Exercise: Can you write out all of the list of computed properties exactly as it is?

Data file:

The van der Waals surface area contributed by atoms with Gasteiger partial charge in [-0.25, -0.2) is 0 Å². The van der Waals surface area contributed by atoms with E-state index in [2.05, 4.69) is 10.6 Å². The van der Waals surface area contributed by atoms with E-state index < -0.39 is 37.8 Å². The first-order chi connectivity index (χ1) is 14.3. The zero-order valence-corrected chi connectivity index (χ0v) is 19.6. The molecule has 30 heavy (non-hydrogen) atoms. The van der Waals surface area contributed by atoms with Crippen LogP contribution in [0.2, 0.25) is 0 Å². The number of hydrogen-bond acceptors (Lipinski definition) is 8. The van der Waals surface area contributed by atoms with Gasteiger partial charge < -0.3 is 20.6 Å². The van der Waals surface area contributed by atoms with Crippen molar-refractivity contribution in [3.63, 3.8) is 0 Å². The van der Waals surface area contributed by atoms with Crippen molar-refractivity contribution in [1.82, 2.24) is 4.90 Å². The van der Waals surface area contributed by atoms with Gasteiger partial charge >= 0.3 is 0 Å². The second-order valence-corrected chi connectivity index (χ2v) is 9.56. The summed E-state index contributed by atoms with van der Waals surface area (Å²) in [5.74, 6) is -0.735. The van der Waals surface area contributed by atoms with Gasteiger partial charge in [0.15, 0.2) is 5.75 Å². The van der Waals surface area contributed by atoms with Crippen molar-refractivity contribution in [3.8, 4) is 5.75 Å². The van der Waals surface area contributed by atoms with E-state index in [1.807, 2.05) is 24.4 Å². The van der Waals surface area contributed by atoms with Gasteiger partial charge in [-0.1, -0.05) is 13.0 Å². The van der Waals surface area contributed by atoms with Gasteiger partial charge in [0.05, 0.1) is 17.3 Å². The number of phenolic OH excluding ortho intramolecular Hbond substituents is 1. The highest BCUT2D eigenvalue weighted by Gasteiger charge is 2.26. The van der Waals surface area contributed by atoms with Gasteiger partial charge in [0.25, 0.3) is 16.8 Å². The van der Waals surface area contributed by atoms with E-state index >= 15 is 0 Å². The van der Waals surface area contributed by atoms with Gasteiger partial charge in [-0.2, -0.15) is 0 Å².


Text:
The van der Waals surface area contributed by atoms with Gasteiger partial charge in [-0.25, -0.2) is 0 Å². The van der Waals surface area contributed by atoms with E-state index in [2.05, 4.69) is 10.6 Å². The van der Waals surface area contributed by atoms with E-state index < -0.39 is 37.8 Å². The first-order chi connectivity index (χ1) is 14.3. The zero-order valence-corrected chi connectivity index (χ0v) is 19.6. The molecule has 30 heavy (non-hydrogen) atoms. The van der Waals surface area contributed by atoms with Crippen LogP contribution in [0.2, 0.25) is 0 Å². The number of hydrogen-bond acceptors (Lipinski definition) is 8. The van der Waals surface area contributed by atoms with Gasteiger partial charge < -0.3 is 20.6 Å². The van der Waals surface area contributed by atoms with Crippen molar-refractivity contribution in [3.63, 3.8) is 0 Å². The van der Waals surface area contributed by atoms with Crippen molar-refractivity contribution in [1.82, 2.24) is 4.90 Å². The van der Waals surface area contributed by atoms with Gasteiger partial charge >= 0.3 is 0 Å². The second-order valence-corrected chi connectivity index (χ2v) is 9.56. The summed E-state index contributed by atoms with van der Waals surface area (Å²) in [5.74, 6) is -0.735. The van der Waals surface area contributed by atoms with Gasteiger partial charge in [0.15, 0.2) is 5.75 Å². The van der Waals surface area contributed by atoms with Crippen molar-refractivity contribution in [3.8, 4) is 5.75 Å². The van der Waals surface area contributed by atoms with E-state index in [1.807, 2.05) is 24.4 Å². The van der Waals surface area contributed by atoms with Gasteiger partial charge in [-0.1, -0.05) is 13.0 Å². The van der Waals surface area contributed by atoms with Gasteiger partial charge in [0.05, 0.1) is 17.3 Å². The number of phenolic OH excluding ortho intramolecular Hbond substituents is 1. The highest BCUT2D eigenvalue weighted by Gasteiger charge is 2.26. The van der Waals surface area contributed by atoms with Gasteiger partial charge in [0.25, 0.3) is 16.8 Å². The van der Waals surface area contributed by atoms with E-state index >= 15 is 0 Å². The van der Waals surface area contributed by atoms with Gasteiger partial charge in [-0.2, -0.15) is 0 Å².